A 13-year-old eagle huntress in Mongolia …. awesome!!

Ashol-Pan on a mountain top with her eagle

~~April 17, 2014~~

A friend directed me to this story. I found it so interesting, human and amazing that I felt the need to share it here with all those who visit. In no way am I claiming credit for the information, the article or the pictures. My intention is to have others enjoy this as much as I have. 


A photographer who snapped what could be the world’s only girl hunting with a golden eagle says watching her work was an amazing sight.

Full credit of information and pictures go to

BBC World Service

Full Source: http://www.bbc.com/news/magazine-26969150


Most children, Asher Svidensky says, are a little intimidated by golden eagles. Kazakh boys in western Mongolia start learning how to use the huge birds to hunt for foxes and hares at the age of 13, when the eagles sit heavily on their undeveloped arms. Svidensky, a photographer and travel writer, shot five boys learning the skill as well as the girl, Ashol-Pan. “To see her with the eagle was amazing,” he recalls. “She was a lot more comfortable with it, a lot more powerful with it and a lot more at ease with it.”

The Kazakhs of the Altai mountain range in western Mongolia are the only people that hunt with golden eagles, and today there are around 400 practicing falconers.

Ashol-Pan, the daughter of a particularly celebrated hunter, may well be the country’s only apprentice huntress.

Ashol-Pan at school and a portrait image of her

They hunt in winter, when the temperatures can drop to -40C (-40F). A hunt begins with days of trekking on horseback through snow to a mountain or ridge giving an excellent view of prey for miles around. Hunters generally work in teams.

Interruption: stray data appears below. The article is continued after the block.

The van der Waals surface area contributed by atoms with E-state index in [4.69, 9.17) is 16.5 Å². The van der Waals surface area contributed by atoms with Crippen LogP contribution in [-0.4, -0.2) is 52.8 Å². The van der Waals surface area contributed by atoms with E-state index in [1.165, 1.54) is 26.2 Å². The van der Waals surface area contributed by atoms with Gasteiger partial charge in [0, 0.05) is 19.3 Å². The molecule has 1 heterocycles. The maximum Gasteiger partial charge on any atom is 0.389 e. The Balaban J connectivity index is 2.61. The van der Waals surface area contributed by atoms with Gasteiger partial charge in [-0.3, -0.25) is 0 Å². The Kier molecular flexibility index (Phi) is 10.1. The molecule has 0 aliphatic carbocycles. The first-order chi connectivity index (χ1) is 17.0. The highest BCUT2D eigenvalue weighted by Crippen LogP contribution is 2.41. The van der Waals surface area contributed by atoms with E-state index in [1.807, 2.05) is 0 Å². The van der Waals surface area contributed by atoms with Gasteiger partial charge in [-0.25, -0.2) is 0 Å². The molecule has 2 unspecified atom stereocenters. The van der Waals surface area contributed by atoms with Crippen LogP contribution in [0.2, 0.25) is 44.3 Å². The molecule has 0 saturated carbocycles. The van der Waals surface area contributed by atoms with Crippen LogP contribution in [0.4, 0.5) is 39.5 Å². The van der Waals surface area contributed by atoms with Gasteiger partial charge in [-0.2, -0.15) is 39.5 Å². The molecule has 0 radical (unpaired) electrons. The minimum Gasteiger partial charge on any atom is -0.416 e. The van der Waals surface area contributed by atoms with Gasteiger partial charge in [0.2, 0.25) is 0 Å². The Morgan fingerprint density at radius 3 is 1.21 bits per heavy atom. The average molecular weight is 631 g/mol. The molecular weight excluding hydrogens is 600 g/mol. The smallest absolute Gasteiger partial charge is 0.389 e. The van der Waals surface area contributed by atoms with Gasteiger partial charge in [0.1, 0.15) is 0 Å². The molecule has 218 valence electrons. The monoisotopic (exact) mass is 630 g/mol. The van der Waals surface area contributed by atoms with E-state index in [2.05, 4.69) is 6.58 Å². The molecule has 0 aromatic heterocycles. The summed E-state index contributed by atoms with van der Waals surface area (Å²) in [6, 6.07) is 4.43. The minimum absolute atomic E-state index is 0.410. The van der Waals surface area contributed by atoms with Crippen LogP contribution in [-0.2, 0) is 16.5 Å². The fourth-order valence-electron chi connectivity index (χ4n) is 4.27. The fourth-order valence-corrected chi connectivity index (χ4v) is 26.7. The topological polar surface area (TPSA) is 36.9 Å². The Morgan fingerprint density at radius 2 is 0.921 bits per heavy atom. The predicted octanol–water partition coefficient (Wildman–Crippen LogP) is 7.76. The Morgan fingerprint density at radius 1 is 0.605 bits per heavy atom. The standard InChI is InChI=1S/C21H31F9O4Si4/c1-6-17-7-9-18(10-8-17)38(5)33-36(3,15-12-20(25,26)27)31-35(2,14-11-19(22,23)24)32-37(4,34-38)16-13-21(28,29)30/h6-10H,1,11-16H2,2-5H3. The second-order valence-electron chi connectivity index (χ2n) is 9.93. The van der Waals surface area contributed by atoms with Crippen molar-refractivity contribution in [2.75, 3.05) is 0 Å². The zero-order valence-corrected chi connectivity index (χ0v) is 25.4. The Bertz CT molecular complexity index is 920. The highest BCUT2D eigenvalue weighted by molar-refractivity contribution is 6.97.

After a fox is spotted, riders charge towards it to flush it into the open, and an eagle is released. If the eagle fails to make a kill, another is released.

Bahak Birgen on a mountain cliff edge with his eagleBahak Birgen is renowned as Mongolia’s youngest male eagle hunter

The skill of hunting with eagles, Svidensky says, lies in harnessing an unpredictable force of nature. “You don’t really control the eagle. You can try and make her hunt an animal – and then it’s a matter of nature. What will the eagle do? Will she make it? How will you get her back afterwards?”

Listen to Asher Svidensky on World Update on the BBC World Service
Watch a clip (graphic content) of Kazakh eagle hunters capturing a fox

The eagles are not bred in captivity, but taken from nests at a young age. Female eaglets are chosen since they grow to a larger size – a large adult might be as heavy as seven kilos, with a wingspan of over 230cm. After years of service, on a spring morning, a hunter releases his mature eagle a final time, leaving a butchered sheep on the mountain as a farewell present.

“That’s how the Kazakh eagle hunters make sure that the eagles go back to nature and have their own strong newborns, for the sake of future generations,” Svidensky says.

Irka Bolen on a mountain cliff edge with his eagleIrka Bolen is one of the male apprentice eagle hunters photographed by Svidensky
Irka Bolen training his eagle

Svidensky describes Ashol-Pan as a smiling, sweet and shy girl. His photographs of her engaging in what has been a male activity for around 2,000 years say something about Mongolia in the 21st Century.

Ashol-Pan at school

“The generation that will decide what will happen with every tradition that Mongolia contains is this generation,” says Svidensky, who showed Ashol-Pan’s family the photographs on his laptop. “Everything there is going to change and is going to be redefined – and the possibilities are amazing.”

Ashol-Pan's family is shown the photos by Asher Svidensky
Ashol-Pan on horseback
Ashol-Pan cuddling her eagle

Correction, 17/04/14: This story has been amended to make clear that three of the photographs depict male eagle hunter Bahak Birgen and apprentice eagle hunter Irka Bolen.


I find this amazing.

This is the kind of news that need to be reported and shared. The human factor, the cultural history, the animals involved and the fact that this is the story of Ashol-Pan, the daughter of a particularly celebrated hunter, may well be the country’s only apprentice huntress.


We ALL are ONE!!